Case Law Details

Case Name : Pr. CIT Vs Manoj Hora (Delhi High Court)
Appeal Number : ITA Nos. 1045 to 1048/2017 & CM Nos. 42537 to 42539/2017
Date of Judgement/Order : 27/11/2017
Related Assessment Year :
Courts : All High Courts (4158) Delhi High Court (1286)

Principal CIT Vs Manoj Hora (Delhi High Court)

The text of section 132(4), clarifies that the presumption arises in the case of the searched party. In case the statements by the party whose premises are searched, or to be attributed to a third party – as in the case of the assessee, there has to be a connect or corroboration. Clearly, there was none in the present case. On this score, the addition made by the assessing officer was unsustainable; the Commissioner (Appeals) correctly directed the cancellation.

FULL TEXT OF THE HIGH COURT JUDGMENT / ORDER IS AS FOLLOWS:-

1. In these appeals, the Revenue’s grievance is with respect to the deletions ordered by the Commissioner (Appeals) and affirmed by the ITAT.

2. The facts necessary for this case are that a search assessment was completed in respect of M/s Rajdarbar Group whose premises were subjected to search and seizure proceedings under section 132 of the Income Tax Act, 1961 (hereafter referred to as ‘the Act’). The assessee’s contention before the Revenue authorities was two-fold i.e. that the statements made in the course of the search and seizure operations, having regard to section 132(4), could not be binding upon it. The argument was that the statement made by one supplier to M/s Rajdarbar Group i.e. the proprietor of M/s Supariwala & Co., was in any case not binding upon the assessee who was a stranger and a third party. The AO had disregarded his contention and brought to tax various amounts on the basis of that statement. The assessee’s second contention that in the absence of any incriminating material recovered from its premises, the search completed in the facts of this case was untenable. The Commissioner (Appeals) granted relief on the merits holding that the statement made by a stranger/third party in the course of a search, could not be attributed to or lead to adverse consequences as far as the assessee was concerned. It was further held that there was no corroborative material to connect those statements to the assessee’s assessments. The ITAT affirmed the Commissioner (Appeals)’s views and also cited a decision of this Court in Commissioner of Income Tax v. Kabul Chawla 380 ITR 573.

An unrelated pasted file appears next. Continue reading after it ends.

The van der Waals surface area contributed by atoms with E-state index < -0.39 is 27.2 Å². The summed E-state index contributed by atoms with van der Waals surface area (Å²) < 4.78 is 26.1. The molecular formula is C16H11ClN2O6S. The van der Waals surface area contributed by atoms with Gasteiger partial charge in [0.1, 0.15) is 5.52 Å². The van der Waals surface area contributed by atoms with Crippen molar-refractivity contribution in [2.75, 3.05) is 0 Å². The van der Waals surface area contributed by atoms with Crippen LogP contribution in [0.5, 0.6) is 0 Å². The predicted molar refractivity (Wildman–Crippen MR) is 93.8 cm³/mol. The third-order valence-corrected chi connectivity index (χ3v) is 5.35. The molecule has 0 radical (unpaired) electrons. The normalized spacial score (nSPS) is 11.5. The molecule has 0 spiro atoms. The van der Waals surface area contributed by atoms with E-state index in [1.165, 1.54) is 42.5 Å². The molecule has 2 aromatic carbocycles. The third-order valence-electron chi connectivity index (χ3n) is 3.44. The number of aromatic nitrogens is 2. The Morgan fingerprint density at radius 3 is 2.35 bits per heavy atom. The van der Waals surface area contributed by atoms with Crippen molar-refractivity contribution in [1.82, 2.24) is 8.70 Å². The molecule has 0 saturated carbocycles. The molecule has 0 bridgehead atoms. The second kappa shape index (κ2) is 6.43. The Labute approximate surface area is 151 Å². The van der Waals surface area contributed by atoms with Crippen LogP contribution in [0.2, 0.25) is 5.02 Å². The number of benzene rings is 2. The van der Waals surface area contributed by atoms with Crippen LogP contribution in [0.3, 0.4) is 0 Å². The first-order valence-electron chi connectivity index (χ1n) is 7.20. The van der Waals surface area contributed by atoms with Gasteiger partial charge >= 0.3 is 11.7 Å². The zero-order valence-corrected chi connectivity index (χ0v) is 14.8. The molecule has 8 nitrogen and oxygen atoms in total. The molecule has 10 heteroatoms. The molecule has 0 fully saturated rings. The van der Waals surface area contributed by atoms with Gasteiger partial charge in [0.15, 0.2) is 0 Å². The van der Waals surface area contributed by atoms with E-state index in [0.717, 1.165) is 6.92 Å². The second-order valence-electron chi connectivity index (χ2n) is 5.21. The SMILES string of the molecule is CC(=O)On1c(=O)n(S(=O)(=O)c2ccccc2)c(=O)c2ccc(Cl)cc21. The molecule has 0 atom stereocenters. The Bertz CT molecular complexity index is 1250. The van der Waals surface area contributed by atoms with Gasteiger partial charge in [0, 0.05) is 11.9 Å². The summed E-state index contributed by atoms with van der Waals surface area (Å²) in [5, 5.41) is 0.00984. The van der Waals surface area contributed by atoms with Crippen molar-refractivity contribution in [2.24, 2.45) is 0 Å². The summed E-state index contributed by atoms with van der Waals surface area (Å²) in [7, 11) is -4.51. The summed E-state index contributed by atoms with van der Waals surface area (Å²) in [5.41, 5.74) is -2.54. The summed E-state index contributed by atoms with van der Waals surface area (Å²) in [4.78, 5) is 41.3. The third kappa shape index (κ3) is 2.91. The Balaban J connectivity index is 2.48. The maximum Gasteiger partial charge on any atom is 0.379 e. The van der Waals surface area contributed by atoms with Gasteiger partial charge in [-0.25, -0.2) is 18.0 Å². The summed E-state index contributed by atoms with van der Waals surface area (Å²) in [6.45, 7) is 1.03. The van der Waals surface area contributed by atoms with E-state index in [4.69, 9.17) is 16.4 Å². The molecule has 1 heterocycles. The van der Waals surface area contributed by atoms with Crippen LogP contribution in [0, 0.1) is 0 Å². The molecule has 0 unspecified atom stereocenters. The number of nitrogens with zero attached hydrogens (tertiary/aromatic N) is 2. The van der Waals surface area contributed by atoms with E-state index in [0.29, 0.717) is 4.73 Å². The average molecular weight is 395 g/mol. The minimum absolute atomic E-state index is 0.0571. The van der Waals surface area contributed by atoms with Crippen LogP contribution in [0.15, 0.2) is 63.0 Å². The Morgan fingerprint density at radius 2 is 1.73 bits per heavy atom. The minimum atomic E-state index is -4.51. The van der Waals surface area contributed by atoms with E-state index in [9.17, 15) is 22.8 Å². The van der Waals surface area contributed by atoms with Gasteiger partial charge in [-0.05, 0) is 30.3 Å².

3. We have considered the materials on record.

4. The Commissioner (Appeals) view that the statement under section 132(4) could not bind the assessee is, in the opinion of this Court, correct. The text of section 132(4), clarifies that the presumption arises in the case of the searched party. In case the statements by the party whose premises are searched, or to be attributed to a third party – as in the case of the assessee, there has to be a connect or corroboration. Clearly, there was none in the present case. On this score, the addition made by the assessing officer was unsustainable; the Commissioner (Appeals) correctly directed the cancellation.

5. The other factual detail is that no incriminating material was found from the assessee’s premises. In the circumstances, the ruling in Kabul Chawla (supra) squarely applies.

6. For the above reasons, no substantial question of law arises in these appeals; they are dismissed.

Download Judgment/Order

More Under Income Tax

Posted Under

Category : Income Tax (27495)
Type : Judiciary (11695)

Leave a Reply

Your email address will not be published. Required fields are marked *